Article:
The Germany titles are: Die Hunde und die Wölfe, Feuer im Herbst, Herbstfliege, Leidenschaft, Die Familie Hardelot, Der Fall Kurilow and Irene Nemirovsky: Die Biographie.

* * *

Irene Nemirovsky: COLD BLOOD (Satis Shroff)

Subtitle: Moaning in All Eternity

Six decades ago,

My life came to an end,

In Auschwitz.

I, Irene Nemirovsky, a writer

Of Jewish-Russian descent,

Died in Auschwitz.

I live now in my books,

In my daughter’s memories,

Who’s already an octogenarian,

Still full of love and fighting spirit:

For she fights against

The injustice of those gruesome days.

I was thirty-nine,

Had asthma,

Died shortly after I landed in Auschwitz.

I died of inflammation of my lungs,

In the month of October.

That very year the Nazis deported

Michael Epstein, dear my husband,

Who’d pleaded to have me,

His wife, freed from the clutches

Of the Gestapo.

They also killed him.

My daughters Denise 13,

And Elizabeth 5,

Were saved by friends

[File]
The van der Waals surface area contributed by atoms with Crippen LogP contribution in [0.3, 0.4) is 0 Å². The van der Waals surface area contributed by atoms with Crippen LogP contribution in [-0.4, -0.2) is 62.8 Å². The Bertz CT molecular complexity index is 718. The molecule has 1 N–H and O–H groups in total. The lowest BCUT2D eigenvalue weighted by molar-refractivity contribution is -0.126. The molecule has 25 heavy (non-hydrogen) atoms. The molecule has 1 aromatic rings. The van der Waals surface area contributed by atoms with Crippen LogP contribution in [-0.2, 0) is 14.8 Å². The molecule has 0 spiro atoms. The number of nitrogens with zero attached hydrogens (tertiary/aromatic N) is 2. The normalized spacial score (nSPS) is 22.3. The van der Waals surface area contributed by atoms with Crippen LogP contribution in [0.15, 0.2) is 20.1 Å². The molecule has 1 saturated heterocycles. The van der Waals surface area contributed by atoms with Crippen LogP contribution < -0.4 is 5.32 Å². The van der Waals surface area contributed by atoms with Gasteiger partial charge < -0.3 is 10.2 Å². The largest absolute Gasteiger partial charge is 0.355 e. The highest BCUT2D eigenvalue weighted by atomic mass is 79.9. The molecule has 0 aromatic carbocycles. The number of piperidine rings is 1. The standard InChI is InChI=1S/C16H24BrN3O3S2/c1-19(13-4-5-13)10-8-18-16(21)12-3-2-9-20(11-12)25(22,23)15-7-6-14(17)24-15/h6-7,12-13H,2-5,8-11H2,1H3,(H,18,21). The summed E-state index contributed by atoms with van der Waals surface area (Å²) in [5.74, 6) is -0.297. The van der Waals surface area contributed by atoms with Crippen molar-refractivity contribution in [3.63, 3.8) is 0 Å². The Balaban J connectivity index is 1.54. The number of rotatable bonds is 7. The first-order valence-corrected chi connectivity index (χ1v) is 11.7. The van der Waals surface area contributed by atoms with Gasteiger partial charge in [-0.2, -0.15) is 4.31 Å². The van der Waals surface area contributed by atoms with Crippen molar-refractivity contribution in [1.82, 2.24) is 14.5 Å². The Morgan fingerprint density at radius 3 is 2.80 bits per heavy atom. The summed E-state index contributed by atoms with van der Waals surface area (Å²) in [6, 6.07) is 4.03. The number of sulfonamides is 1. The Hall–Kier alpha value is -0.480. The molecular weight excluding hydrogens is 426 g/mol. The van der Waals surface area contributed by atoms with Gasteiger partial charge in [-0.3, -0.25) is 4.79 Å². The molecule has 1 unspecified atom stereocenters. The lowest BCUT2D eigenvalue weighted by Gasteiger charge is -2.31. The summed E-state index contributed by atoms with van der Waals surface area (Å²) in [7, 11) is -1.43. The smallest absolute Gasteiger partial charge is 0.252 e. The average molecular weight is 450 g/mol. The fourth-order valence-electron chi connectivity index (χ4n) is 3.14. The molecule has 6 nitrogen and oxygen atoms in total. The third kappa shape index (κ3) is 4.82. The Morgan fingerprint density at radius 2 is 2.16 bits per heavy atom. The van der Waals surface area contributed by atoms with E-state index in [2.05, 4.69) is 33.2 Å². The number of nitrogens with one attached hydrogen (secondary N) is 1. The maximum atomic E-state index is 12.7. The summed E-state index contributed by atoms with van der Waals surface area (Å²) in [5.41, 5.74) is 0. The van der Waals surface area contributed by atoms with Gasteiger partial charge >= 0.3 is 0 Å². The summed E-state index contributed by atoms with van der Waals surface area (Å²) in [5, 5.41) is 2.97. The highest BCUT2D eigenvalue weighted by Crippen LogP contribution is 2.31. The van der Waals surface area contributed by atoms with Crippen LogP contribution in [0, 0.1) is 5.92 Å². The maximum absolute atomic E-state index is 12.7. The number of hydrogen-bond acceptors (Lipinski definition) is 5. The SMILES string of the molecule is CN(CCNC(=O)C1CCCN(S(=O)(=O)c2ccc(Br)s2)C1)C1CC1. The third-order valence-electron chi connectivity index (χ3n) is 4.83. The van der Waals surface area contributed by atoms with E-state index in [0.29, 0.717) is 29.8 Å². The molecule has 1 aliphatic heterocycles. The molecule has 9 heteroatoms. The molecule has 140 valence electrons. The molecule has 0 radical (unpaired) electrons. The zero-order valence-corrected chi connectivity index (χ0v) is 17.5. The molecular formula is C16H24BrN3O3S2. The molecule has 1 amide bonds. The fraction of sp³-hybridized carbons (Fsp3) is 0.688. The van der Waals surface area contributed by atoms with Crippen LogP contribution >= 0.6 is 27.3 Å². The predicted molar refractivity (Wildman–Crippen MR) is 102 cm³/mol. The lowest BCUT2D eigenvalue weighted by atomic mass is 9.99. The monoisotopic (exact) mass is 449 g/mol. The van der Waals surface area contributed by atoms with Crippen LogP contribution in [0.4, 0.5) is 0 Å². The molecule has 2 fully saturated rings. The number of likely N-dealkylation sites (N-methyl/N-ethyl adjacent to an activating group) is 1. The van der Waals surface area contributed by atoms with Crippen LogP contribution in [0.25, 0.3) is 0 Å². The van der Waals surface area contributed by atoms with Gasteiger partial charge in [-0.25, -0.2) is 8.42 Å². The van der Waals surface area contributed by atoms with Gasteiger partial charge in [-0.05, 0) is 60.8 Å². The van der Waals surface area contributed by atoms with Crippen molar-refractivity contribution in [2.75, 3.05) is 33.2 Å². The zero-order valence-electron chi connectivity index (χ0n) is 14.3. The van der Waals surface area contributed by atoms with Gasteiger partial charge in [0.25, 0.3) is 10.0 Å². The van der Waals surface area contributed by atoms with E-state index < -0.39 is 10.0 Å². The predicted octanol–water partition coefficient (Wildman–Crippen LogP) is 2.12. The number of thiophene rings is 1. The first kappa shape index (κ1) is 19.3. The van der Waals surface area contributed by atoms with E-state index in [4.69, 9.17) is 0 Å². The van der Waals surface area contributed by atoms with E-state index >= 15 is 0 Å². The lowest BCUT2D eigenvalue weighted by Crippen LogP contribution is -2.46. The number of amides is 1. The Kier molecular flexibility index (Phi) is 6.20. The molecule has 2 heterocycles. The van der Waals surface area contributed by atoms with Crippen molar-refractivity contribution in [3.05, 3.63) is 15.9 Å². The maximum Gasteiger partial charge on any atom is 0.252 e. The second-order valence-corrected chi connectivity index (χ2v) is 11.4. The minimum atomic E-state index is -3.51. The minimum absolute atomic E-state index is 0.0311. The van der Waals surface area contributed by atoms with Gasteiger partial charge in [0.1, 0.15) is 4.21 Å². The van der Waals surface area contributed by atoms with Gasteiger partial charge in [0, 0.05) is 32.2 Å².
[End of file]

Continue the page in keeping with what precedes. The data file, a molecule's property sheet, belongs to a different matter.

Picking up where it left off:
Of the French Resistance,

Tucked away in a cloister for nuns,

Hidden in damp cellars.

They had  my suitcase with them,

Where ever they hid,

Guarding it like the Crown Jewels.

To them it was not only a book,

But my last words,

That I’d penned in Issy-l’Eveque.

I wanted to put together five manuscripts

In one: Suite Francaise,

That was my writer’s dream.

I could put only

‘Storm in July’ and ‚Dolche’


I passed away early in August 1942.

Too early.

In my two books I’ve written

About the flight of the Parisians

From the victorious Germans,

The awful situation in an occupied hamlet.

Small people and collaborators,

Who’d go to extremes

To save their skins,

Like ants in a destroyed ant-hill.

It’s sixty years hence,

But my work hasn’t lost its glow,

Like the lava from an erupting volcano.

You can feel its intensity,

When an entire nation

Was humiliated and had to capitulate,

Losing its grace, dignity and life.

I was born in Kiew,

Fled to Paris via Finnland and Sweden,

After the Russian Revolution.

I was a maniac,

When it came to reading,

Had a French governess,

Went often to the Cote d’ Azure and Biarritz.

I studied literature in Sorbonne in 1919.

Shortly thereafter,

I began to write:

About my Russian past,